William Gay - More Than A Football Star
While still in Pittsburgh this football star felt a growing urge to do something to honor his mother, Carolyn Hall. Carolyn died on March 14, 1992 when William was only seven years old. Carolyn’s death struck deep and hard against young William. He became angry and rebellious. He said his anger kept growing, and he became heartless. He didn’t care about anything or anybody, and he fought everyday. His grandmother, who took William and his brothers in after Carolyn’s death, couldn’t handle him anymore.
One day an uncle intervened and told him, "You are either going to end up in jail or dead. You choose what you want to do. The world doesn’t owe you anything." The Uncle’s advice somehow broke through William’s emotional defenses and registered in his heart. Gay became a good student again. He became a football star in high school, college, and then in the National Football League. During the playing of the national anthem at his first Super Bowl game, Gay cried. He said it reminded him of his mother, and made him wish she was there.
William honored the memory of his mother with a tatoo on his arm, but he wanted more. So, he decided to volunteer at a woman’s abuse shelter. To understand why he made this decision to honor his mom, we have to dig even a little deeper into William Gay’s background.
It was after this tragedy that William became angry and rebellious, and was saved by the loving care of his grandmother and bold intervention of his uncle. He turned his life around, and years later found himself at the Super Bowl, wishing his mother could be there. Realizing he wanted to do something to honor his mom, William began volunteering at the Women’s Center and Shelter of greater Pittsburgh. Gay calls the women at the shelter his heroes. "There are some amazing things they go through and come out of. I want them to know that someone cares and knows what they are going through."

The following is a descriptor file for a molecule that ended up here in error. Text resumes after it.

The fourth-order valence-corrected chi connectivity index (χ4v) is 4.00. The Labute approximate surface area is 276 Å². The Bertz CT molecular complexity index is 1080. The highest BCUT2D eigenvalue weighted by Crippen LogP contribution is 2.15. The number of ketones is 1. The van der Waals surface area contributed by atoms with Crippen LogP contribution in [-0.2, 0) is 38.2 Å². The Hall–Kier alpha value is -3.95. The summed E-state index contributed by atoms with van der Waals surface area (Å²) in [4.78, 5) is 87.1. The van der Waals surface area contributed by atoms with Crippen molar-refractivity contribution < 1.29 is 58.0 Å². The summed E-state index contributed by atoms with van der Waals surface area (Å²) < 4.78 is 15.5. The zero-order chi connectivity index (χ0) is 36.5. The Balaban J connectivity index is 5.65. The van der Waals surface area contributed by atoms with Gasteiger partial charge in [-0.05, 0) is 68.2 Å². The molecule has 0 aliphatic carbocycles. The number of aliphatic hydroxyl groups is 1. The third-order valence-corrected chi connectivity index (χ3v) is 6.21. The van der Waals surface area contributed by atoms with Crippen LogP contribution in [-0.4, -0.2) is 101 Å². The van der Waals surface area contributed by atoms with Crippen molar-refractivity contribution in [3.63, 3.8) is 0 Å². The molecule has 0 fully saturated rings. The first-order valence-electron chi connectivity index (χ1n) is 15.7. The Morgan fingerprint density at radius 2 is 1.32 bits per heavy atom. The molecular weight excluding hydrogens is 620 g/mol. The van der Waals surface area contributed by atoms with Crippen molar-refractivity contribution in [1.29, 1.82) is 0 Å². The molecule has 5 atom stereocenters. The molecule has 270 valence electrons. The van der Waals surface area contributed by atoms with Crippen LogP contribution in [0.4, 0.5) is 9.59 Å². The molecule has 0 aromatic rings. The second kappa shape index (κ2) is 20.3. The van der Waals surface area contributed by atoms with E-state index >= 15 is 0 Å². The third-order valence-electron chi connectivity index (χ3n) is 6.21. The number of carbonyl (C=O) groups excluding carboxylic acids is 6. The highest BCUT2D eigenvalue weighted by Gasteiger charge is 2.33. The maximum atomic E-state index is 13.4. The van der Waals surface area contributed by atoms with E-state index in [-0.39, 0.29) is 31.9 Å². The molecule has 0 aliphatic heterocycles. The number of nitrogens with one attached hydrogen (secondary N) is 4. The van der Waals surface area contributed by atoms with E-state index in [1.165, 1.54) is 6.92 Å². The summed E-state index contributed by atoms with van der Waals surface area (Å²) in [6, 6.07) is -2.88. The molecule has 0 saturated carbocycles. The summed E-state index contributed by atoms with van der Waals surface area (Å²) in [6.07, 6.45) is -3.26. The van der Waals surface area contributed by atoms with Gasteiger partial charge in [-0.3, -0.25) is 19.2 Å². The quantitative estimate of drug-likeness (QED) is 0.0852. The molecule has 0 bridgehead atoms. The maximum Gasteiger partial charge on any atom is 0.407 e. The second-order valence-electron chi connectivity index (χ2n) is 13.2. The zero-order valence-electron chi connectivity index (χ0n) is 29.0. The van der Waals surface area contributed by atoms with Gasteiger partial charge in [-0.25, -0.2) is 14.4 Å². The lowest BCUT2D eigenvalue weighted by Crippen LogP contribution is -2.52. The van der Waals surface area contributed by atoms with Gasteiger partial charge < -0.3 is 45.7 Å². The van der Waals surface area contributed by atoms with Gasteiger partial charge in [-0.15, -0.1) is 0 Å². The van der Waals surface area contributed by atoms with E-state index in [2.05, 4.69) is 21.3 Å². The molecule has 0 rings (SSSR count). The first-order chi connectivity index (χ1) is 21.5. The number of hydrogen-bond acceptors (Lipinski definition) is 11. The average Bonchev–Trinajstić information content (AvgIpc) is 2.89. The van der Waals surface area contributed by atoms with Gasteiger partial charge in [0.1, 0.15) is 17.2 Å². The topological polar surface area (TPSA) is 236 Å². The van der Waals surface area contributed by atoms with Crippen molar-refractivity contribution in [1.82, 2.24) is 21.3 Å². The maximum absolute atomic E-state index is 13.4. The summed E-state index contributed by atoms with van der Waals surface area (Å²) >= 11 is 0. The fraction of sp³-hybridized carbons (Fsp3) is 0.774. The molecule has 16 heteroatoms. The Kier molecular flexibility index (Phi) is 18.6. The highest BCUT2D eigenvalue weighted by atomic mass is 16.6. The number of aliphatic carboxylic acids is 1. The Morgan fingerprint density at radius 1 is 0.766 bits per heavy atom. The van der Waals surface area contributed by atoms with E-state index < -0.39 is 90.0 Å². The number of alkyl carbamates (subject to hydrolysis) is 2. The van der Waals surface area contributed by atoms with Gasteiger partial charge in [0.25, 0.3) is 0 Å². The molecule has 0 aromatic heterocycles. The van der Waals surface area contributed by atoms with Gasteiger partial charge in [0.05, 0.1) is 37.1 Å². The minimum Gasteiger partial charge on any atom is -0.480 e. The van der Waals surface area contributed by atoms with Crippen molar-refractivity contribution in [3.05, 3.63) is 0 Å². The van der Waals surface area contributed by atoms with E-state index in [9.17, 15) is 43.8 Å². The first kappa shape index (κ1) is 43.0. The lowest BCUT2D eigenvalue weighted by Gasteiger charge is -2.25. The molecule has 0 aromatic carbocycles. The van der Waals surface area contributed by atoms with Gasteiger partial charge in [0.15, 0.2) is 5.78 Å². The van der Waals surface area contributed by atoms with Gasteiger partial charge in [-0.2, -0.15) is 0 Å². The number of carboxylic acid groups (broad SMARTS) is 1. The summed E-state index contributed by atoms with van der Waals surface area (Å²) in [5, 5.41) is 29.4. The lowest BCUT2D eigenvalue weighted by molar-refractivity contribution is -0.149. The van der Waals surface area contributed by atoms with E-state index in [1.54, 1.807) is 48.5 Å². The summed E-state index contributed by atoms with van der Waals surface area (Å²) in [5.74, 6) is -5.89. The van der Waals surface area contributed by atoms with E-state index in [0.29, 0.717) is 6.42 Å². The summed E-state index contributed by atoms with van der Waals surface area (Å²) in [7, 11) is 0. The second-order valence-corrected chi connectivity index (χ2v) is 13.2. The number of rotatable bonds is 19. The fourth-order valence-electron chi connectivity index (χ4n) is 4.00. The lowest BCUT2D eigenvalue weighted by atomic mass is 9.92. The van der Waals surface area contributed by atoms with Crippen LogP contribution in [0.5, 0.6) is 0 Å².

Barbara Nicholas, Director of Development at the Center, says William Gay has "an ability to connect with people and change lives. He validated their stories because of his own personal experience, and he gave them hope that their future could be different."
In an episode of NCIS one of the actors says, "It's the events in our lives that shape us. It's the choices in our lives that define us." William Gay has not let the tragic events of his life shape him. Instead, by showing the humility to listen to his grandmother and uncle, he has risen above his circumstances and has defined his life by the wise choices he had made. Football star? Yes. Wise man? Yes. And that will continue to define him long after his athletic career is over.
(Sources: http://espn.go.com/video/clip?id=8570795 & Wikipedia)